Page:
If you are considering a franchise purchase, one should establish an exit strategy before signing the agreements. Best laid plans don't always work out, good idea to have a plan b, just in case.

Also, if purchasing an existing operation, find out why it's on the market. Most happy, successful operators are not looking to sell their business.


The Ladder: Rima Qureshi: Today I found this article in the Globe and Mail:

Rima Qureshi, based in Montreal, is senior vice-president and head of the North America region at Ericsson.

I was born in Pakistan, where there was a very traditional approach to things – a good girl should get married and then let her husband decide how she goes on with her studies.

My dad had a very different outlook on education. Education was extremely important to him and he instilled that in myself and my sister from a very young age. My dad’s side of the family has traditionally been in science and medicine professions. He wanted me to continue the family tradition.

I didn’t really start out by saying I wanted to be a leader of something. I somehow ended up that way. One of my earliest leadership experiences was in junior high school. We had a trip to Quebec City and needed to raise money. I took over the responsibility and organized bake sales and other ways to raise the money. As I was growing up, I noticed that my family tended towards me directing and leading whatever needed to be done. I guess they thought I was good at it.

Computers were the new thing when I had to decide what to study and so I decided to try it. I really enjoyed working with computers. I started programming probably when I was 15 or 16 years old on a Commodore 64. When you program, you write clear instructions and you get very expected, organized and rational results. In a world where things are not necessarily like that, it was nice to work with things that were black and white, or ones and zeros.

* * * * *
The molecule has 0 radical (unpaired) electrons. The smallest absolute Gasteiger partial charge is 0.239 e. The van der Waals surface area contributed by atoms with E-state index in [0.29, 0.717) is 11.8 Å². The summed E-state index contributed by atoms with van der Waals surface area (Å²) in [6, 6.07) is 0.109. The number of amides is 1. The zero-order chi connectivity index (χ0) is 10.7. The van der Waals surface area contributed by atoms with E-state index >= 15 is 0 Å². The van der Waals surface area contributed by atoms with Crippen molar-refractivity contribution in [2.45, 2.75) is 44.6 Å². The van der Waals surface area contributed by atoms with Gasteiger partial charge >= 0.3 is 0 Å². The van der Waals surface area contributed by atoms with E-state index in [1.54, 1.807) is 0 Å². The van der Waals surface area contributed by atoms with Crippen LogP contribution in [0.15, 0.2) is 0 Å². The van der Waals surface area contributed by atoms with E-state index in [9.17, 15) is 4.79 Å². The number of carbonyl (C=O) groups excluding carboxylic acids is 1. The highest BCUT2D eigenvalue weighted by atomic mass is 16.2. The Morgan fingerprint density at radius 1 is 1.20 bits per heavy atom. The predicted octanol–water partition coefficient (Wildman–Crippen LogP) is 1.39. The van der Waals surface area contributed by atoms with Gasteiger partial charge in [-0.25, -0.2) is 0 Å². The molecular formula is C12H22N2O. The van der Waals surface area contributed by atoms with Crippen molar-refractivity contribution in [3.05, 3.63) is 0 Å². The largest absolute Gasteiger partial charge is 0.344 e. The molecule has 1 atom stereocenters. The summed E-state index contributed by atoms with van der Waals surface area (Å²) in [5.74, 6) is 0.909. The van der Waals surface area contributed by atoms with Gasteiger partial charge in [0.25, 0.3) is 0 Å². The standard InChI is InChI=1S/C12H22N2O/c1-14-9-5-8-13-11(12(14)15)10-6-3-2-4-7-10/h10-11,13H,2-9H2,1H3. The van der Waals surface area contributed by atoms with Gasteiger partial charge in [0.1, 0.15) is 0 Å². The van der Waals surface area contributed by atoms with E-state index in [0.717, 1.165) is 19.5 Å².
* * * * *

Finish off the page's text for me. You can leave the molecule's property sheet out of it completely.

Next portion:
I started, within Ericsson, in Montreal and then had the opportunity to live and work in Sweden. I realized quickly that [a] very structured, very fact-based analytical approach to management did not work in a consensus-based environment. I needed to adapt very quickly to that environment. I moved from where I was – much more analytical – to becoming much more focused on the softer side of things, listening to people and creating a common view and a common vision for why people should do things.

I’m an explorer introvert. That means that I push the boundaries and I am looking for new ideas, but I am very analytical and I initially try to solve problems and come up with solutions on my own instead of involving people early in the process. But as a CEO, I can’t just present people with my solution. I am learning to engage more with people as I make decisions. I’m learning, also, to make sure that I don’t show up with the decision already made.

My passion is learning. That is what drives me at work and my hobbies. I am avid reader of history, fiction and technology trends. I love new experiences, whether it be through travel, the ability to live somewhere, a different job or [to] meet new people. That’s probably been sparked by my dad’s focus on the importance of education.

I’m travelling about 80 per cent of the time, often between Dallas, Montreal and Sweden. Going from North America to Europe is something that’s straightforward for me now. I’ve done it so many times, so it’s like riding a bus.

The best way to stay awake is to stand up. If I have difficulty concentrating in a meeting, I’ll usually stand up to fight it.

I prefer one-on-one discussions, but I’ve had to learn to network. It’s part of the job. The easiest way is to ask a question and let people talk about themselves. The trick is to give people an opportunity to talk about something that they feel passionate about. It is a great way to get to know someone.

As much as possible, I try not to tell people what I do for a living. I am not defined only by who I am at work. I am much more than that. It is interesting how some people feel the urge to talk about what they do for a living. It seems to define them completely. If I am asked what I do, I usually respond that I work in technology.

As much as possible, I eat at home when in Montreal. One of the things I look forward to most, especially in the summertime, is to head to the Jean-Talon Market and buy lots of great local food. We try to eat as local as possible so I preserve and cook as a way to relax.


franco prairie
2 days ago


Good for you.
When acquaintances want to know about my background I let them know, then I make a point to say I love the Canadian people, the first thing I did was to integrate to this wonderful country who has giving my canadian born kids a fantastic future for them and their families.
Ah, feels so great to be part of one Canada.

moon howler
2 days ago

Congratulations. You are Canadian, and some.